As anticipated, this week the Small Business Administration (SBA) and the US Treasury jointly announced the latest changes and revisions to the Paycheck Protection Program’s (PPP) forgiveness application, along with the introduction of the SBA’s new EZ PPP forgiveness application.

Brief Background on Paycheck Protection Program

In early June, 2020, the United States Congress enacted the Paycheck Protection Flexibility Act to make it easier for small businesses and other Paycheck Protection Program borrowers to qualify for full loan forgiveness. The forgivable loans were designed to help support those companies or nonprofits facing economic hardships created by the coronavirus pandemic. Congress passed the $2 trillion Coronavirus Aid, Relief, and Economic Security (CARES) Act as a way to assist those business owners and nonprofit leaders to continue to pay employee salaries. One of the most attractive features was that the PPP loan recipients could have their loans forgiven in full if the funds were used for eligible expenses and other criteria were met.

Ever since the CARES Act was voted into law, business owners and their advisors have seen changes evolving on a regular basis as FAQs have been published by the SBA in an attempt to improve the Act and ensure its impact would be as originally intended.

Executive Summary of the Recent Changes

The revised PPP Loan Forgiveness Application can be viewed here https://content.sba.gov/sites/default/files/2020-06/PPP%20Loan%20Forgiveness%20Application%20%28Revised%206.16.2020%29.pdf

These are the significant changes as announced Wednesday:

  • Health insurance costs for “S corporation” owners cannot be included when calculating payroll costs
  • Retirement costs for “S corporation” owners are eligible for calculating payroll costs
  • Borrowers don’t have to wait until December 31, 2020 to apply for forgiveness to use the safe harbors and instead can apply for forgiveness based on the date the application is submitted
  • Borrowers who received loans before June 5, 2020 can decide whether or not they prefer to use the original eight-week covered period or the new 24-week covered period

Summary of the new EZ forgiveness application

The goal behind this new application is to make it EZ (‘easier’) to complete by asking for less complicated calculations and requiring less back-up documentation. Those business owners who qualify to use the scaled-down version (EZ application) will have to meet specific criteria. They must:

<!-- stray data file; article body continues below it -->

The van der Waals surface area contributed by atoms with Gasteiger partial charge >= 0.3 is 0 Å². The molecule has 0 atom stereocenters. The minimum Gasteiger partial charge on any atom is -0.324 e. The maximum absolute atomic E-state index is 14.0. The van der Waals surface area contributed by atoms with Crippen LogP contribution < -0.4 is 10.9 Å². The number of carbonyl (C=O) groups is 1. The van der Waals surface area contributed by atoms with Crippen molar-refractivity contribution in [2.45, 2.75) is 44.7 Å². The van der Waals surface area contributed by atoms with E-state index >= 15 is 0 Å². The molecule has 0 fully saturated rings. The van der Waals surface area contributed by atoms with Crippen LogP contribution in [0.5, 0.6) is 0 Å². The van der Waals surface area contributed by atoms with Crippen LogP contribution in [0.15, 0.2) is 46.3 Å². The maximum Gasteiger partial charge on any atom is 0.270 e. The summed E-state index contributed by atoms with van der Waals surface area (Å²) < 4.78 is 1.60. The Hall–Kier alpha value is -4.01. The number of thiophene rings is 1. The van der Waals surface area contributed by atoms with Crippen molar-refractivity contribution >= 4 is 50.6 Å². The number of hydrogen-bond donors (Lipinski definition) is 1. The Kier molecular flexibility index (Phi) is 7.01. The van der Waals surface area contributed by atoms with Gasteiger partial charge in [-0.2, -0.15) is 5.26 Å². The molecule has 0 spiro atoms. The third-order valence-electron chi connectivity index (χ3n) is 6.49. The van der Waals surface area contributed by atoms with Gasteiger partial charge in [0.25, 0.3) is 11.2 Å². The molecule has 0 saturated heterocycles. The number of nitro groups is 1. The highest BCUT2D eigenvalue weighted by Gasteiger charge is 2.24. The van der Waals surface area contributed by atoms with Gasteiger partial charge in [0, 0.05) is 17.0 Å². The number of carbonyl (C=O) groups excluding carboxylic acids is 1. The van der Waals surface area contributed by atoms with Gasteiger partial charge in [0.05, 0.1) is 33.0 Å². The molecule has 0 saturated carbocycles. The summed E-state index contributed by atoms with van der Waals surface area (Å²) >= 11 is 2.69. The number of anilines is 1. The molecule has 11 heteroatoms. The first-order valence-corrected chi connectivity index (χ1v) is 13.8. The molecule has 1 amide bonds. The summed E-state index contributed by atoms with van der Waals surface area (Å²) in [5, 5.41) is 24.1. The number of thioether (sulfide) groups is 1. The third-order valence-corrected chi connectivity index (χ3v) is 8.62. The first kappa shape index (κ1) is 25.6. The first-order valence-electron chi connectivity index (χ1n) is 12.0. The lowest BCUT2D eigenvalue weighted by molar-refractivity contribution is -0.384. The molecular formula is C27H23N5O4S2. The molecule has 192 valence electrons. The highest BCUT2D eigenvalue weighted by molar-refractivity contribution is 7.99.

• Be self-employed and have no employees
  • Not have reduced the salaries or wages of their employees by more than 25% and did not reduce the number or hours of their employees - or
  • They must have experienced reductions in business activity as a result of health directives related to COVID-19 and did not reduce the salaries or wages of their employees by more than 25%

New interim final rule published

On Tuesday, June 16, 2020, the SBA issued a ruling to further clarify how business owners will be expected to determine payroll costs and owner compensation when calculating PPP loan forgiveness under the new 24-week covered period.

This announcement offers two new provisions described here and expands the previous guidance issued for calculating loan forgiveness under the original eight-week covered period. In short, the PPP allows loan forgiveness for payroll costs — including salary, wages, and tips — for up to $100,000 annualized per employee, or $15,385 per individual over the eight-week period. The new interim final rule establishes the 24-week maximum for full loan forgiveness at $46,154 per individual.

Owner compensation replacement calculations: new calculations

It should be noted that even though the employee compensation limit for the 24-week period is three times the eight-week limit, the interim final rule does not do the same with the owner compensation replacement for businesses that file Schedule C, Profit or Loss From Business, or Schedule F, Profit or Loss From Farming, tax returns. Instead, forgiveness for the owner compensation replacement will be determined using a different formula. In these instances, the eight-week period will be determined as 8 ÷ 52 × 2019 net profit, up to a maximum of $15,385. For those who decide to use the 24-week period, the forgiveness calculation is limited to 2.5 months’ worth (2.5 ÷ 12) of 2019 net profit, up to $20,833.

Other provisions put forth in the interim final rule

The interim final rule also addresses and refines some of the earlier guidance that was previously issued as part of the Payroll Protection Flexibility Act. The two key changes state that:

  • The minimum term for PPP loans is raised to five years for all loans made on or after June 5, 2020 while the two-year minimum maturity remains in effect for loans made prior June 5, 2020. (An exception will be made if both the borrower and the lender agree to extend it to five years.)
  • The proportion of PPP funding that must be used on payroll costs to qualify for full forgiveness drops to 60% from 75%

This pronouncement will simplify the process for many. Please feel free to contact us if you have any questions regarding your own specific situation as it relates to the forgiveness portion of your PPP loan or any other questions you may have.